The Social Contract Core

The information age has brought with it the promise of unprecedented economic growth based on the efficiencies made possible by new technology. This same greater efficiency has left society with less and less time to adapt to technological progress. Perhaps the greatest cost of this progress is the threat to privacy we all face from unconstrained exchange of our personal information. In response to this threat, the World Wide Web Consortium has introduced the "Platform for Privacy Preferences" (P3P) to allow sites to express policies in machine-readable form and to expose these policies to site visitors [1]. However, today P3P does not protect the privacy of individuals, nor does its implementation empower communities or groups to negotiate and establish standards of behavior. It is only through such negotiation or feedback that new social contracts can evolve. We propose a privacy architecture, the Social Contract Core (SCC), designed to use technology to facilitate this feedback and so speed the establishment of new "Social Contracts" needed to protect private data. The goal of SCC is to empower communities, speed the "socialization" of new technology, and encourage the rapid access to, and exchange of, information. Addressing these issues is essential, we feel, to both liberty and economic prosperity in the information age[2].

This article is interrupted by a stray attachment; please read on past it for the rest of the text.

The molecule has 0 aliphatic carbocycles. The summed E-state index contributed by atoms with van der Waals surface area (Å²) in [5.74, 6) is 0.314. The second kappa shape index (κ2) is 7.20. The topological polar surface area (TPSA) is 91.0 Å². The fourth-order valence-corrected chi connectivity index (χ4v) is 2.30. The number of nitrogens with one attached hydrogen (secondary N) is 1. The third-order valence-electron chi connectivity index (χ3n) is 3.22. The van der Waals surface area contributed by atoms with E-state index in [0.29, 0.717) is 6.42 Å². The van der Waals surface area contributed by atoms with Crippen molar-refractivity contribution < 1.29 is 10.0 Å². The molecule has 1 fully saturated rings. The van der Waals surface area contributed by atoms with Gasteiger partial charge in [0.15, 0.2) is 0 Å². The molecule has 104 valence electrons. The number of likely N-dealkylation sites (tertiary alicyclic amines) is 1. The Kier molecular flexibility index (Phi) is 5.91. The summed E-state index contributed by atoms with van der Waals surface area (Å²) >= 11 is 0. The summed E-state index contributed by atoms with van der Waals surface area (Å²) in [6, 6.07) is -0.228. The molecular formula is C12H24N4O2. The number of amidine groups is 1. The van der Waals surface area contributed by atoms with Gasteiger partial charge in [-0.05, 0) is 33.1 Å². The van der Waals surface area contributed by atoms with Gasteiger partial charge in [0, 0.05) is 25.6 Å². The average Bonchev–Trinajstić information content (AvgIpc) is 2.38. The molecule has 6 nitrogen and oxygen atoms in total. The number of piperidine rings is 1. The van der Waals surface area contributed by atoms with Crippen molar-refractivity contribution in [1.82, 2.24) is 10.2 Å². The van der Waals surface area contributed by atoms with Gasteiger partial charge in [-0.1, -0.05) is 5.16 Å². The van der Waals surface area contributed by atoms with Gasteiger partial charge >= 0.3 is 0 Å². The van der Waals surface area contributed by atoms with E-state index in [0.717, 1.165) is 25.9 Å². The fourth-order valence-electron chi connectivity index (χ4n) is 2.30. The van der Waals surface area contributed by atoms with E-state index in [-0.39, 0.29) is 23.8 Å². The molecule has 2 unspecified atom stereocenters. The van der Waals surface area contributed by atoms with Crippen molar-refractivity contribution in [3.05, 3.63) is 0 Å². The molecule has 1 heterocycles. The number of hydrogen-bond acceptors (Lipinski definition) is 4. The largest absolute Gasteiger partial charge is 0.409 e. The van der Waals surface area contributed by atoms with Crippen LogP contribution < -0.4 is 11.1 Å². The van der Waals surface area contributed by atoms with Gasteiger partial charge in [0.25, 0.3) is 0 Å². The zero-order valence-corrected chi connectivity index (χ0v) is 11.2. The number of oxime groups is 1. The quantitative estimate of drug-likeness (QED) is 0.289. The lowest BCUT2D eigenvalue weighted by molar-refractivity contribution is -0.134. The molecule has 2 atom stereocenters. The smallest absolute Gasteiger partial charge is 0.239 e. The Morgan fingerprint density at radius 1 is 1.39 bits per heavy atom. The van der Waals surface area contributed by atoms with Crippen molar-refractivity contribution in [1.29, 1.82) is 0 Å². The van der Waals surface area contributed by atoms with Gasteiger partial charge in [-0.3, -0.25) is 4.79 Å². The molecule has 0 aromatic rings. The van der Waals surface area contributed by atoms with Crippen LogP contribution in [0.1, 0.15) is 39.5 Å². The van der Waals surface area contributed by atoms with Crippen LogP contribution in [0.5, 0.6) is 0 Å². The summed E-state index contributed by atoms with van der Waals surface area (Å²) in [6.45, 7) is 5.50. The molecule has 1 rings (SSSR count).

By: James H. Kaufman, Stefan Edlund, Daniel A. Ford, Calvin Powers

Published in: Electronic Commerce Research, volume 5, (no 1), pages 141-65 in 2005

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